By Paul Ashwin
Globally participation in Higher Education is rising rapidly. UNESCO figures for enrolment in tertiary education show that globally, participation rose from 19% in 2000 to 32% in 2012. It is also increasingly an international phenomenon; for example, the number of students studying abroad more than doubled from 2.1m in 2000 to 4.5m in 2012.
The increasing numbers of students internationally has contributed to greater scrutiny of higher education, as it has become a key focus of national and international policy makers. This scrutiny has led to unparalleled information about HE. This greater information presents higher education researchers with both challenges and possibilities because it both tells us more about higher education whilst also simplifying its complexities.
If we take the quality of higher as an example, the recent Yerevan Communiqué from EU Higher Education Ministers declared that “Enhancing the quality and relevance of teaching and learning is the main mission of the EHEA”. This both elevates the status of teaching and learning whilst also raising pressing questions about how we judge the quality of teaching in higher education.
Positions in national and international higher education league tables have become a dominant way of representing this quality. Their attraction is understandable: they travel across a number of contexts and audiences as well as having resonance for prospective students and their families, employers, policy makers, academics and universities, and international bodies. However, their shortcomings are equally obvious: they tend to involve unrelated and incomparable measures that are brought together into a single score by algorithms and weightings that lack any statistical credibility. Crucially, the stability at the top of the league tables reinforces privilege: higher status institutions tend to take in a much greater proportion of privileged students. League tables strongly and wrongly suggest that students who have been to these institutions have received a higher quality education. So even as league tables give us more information about higher education, they are distorting our understanding of its quality. It also distorts our understanding of teaching: making it about history and prestige rather than about the ways in which students are given access to powerful knowledge.
Given the problems with League Tables, another attractive way of examining quality is to compare students’ learning outcomes from higher education. The idea here is that comparisons of the quality of higher education are based on what students can actually do when they graduate. This raises questions about the extent to which student learning outcomes can be standardised across national and disciplinary boundaries and the extent to which they should reflect the particular and authentic achievements of individual students. There are strong pressures for standardisation in order to allow the measurement of the performance of higher education institutions, and to ensure equitable higher education for all students regardless of which institution they study in. The legitimacy of these demands needs to be recognised given the investments that societies and students make in higher education.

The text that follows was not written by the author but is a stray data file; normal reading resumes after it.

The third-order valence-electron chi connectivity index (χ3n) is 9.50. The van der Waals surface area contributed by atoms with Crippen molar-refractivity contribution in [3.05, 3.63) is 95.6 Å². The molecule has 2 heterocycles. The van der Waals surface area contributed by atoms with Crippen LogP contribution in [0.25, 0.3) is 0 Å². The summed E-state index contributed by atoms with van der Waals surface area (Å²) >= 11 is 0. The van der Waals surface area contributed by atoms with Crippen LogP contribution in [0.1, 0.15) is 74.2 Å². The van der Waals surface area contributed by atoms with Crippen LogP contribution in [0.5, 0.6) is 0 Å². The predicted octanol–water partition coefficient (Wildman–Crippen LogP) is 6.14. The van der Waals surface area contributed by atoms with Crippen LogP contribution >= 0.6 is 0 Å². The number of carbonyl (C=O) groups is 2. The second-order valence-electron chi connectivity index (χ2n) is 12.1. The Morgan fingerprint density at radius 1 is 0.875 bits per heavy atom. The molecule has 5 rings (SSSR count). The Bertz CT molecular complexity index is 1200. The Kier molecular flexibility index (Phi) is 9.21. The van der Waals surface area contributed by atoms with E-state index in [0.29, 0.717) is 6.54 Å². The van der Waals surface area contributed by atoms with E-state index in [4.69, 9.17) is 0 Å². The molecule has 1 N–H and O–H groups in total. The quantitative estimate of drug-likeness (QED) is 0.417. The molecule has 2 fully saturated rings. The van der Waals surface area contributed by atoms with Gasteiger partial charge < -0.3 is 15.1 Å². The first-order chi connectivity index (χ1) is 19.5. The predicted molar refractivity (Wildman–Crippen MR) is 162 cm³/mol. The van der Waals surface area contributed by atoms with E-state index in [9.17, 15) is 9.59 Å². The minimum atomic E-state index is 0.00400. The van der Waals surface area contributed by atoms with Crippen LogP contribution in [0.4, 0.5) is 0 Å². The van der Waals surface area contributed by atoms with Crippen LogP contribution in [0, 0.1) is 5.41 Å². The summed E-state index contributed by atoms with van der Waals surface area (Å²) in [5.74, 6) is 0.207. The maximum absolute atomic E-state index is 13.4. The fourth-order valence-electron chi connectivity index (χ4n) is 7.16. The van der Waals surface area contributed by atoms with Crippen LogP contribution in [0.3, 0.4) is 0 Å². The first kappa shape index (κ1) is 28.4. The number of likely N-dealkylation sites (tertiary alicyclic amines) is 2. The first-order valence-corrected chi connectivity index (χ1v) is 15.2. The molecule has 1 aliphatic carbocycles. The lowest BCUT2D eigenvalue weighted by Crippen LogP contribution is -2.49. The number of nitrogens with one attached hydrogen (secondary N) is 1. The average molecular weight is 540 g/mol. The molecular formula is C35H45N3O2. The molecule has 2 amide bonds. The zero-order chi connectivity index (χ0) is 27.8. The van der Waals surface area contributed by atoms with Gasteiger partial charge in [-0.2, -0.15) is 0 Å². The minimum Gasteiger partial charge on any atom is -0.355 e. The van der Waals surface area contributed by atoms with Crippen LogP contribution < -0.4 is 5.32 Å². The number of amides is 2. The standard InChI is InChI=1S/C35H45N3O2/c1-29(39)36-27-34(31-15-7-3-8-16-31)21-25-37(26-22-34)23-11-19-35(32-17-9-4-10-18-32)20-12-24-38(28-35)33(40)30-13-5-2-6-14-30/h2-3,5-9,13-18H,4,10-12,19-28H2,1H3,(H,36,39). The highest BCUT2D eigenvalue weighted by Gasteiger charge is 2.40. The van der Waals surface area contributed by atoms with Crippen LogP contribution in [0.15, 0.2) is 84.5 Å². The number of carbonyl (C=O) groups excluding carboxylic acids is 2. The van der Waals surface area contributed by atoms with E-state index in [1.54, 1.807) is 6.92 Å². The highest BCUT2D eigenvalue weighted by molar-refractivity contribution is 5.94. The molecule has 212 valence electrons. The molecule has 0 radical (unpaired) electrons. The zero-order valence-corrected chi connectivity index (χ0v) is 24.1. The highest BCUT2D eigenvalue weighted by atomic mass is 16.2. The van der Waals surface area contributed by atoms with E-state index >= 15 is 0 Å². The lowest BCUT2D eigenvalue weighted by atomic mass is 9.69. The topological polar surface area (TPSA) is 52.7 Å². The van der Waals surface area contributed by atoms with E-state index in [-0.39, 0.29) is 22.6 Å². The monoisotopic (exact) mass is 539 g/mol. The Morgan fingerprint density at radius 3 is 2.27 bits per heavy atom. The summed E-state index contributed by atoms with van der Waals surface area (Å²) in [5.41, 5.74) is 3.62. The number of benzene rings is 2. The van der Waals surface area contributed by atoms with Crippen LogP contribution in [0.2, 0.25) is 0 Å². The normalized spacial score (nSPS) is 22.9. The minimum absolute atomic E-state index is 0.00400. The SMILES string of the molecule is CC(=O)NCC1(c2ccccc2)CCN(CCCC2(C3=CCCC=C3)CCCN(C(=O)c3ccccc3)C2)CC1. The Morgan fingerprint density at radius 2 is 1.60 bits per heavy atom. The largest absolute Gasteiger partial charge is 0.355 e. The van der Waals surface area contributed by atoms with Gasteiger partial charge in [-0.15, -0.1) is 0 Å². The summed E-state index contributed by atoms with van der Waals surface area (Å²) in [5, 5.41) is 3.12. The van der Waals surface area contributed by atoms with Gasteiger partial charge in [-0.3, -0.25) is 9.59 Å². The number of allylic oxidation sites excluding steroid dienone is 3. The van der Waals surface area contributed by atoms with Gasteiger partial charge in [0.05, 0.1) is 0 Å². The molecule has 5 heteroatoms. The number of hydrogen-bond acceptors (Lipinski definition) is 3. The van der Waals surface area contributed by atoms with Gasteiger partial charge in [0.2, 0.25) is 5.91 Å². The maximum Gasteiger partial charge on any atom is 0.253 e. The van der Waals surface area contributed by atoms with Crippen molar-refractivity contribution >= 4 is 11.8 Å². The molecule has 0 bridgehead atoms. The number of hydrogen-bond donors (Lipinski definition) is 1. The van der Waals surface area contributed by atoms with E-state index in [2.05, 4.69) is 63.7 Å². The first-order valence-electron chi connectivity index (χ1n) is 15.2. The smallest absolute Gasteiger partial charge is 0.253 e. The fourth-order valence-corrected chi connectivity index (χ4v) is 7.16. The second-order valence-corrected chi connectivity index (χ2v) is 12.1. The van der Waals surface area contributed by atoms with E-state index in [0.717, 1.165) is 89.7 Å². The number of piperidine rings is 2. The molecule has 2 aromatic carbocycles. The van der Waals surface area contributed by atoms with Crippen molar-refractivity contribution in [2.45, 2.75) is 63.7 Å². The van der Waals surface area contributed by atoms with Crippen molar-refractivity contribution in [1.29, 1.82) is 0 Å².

On the other side of this tension, is the view that what is higher about higher education is the personal relationship that students develop with disciplinary and professional knowledge. It is this which provides the transformative aspects of higher education that is so highly valued by students, governments and societies. Thus if standardisation leads to a focus on identifying outcomes that are measurable across contexts rather than outcomes that reflect the way in which students’ identities are transformed by their engagement with disciplinary and professional knowledge, then the danger is that we lose more than we gain.
The danger of the increased global information about higher education is that the individual, durable and stable elements of higher education that can be easily measured are given a greater value than those that are collective, complex, changing and country-specific. As higher education researchers, we need to engage with such tensions critically, constructively, collectively and courageously. Critically because we need to challenge the tendency to value only what is measurable and carefully identify the ways in which different simplifications, including our own, offer a partial picture of the world’s complexity. Constructively because we need to respect and take seriously the concerns of those both inside and outside of higher education research with whom we may strongly disagree. In doing so, we need to offer alternatives ways of addressing these concerns rather than simply dismissing them through critique. Collectively because we need to recognise and emphasise that the value of higher education research comes from the communal bodies of knowledge that it produces rather than individual researchers or projects. Courageously because our contribution to higher education research is always in the process of becoming. This means that our successes and failures are temporary and, as a community, we need to continually work to show the value of what higher education research can offer. This requires us not to underestimate the challenges involved in offering all students a transformative higher education experience but also not to forget the possibilities offered by the power of higher education to transform students’ understanding of the world and their position within it.
Paul Ashwin is Professor of Higher Education at the University of Lancaster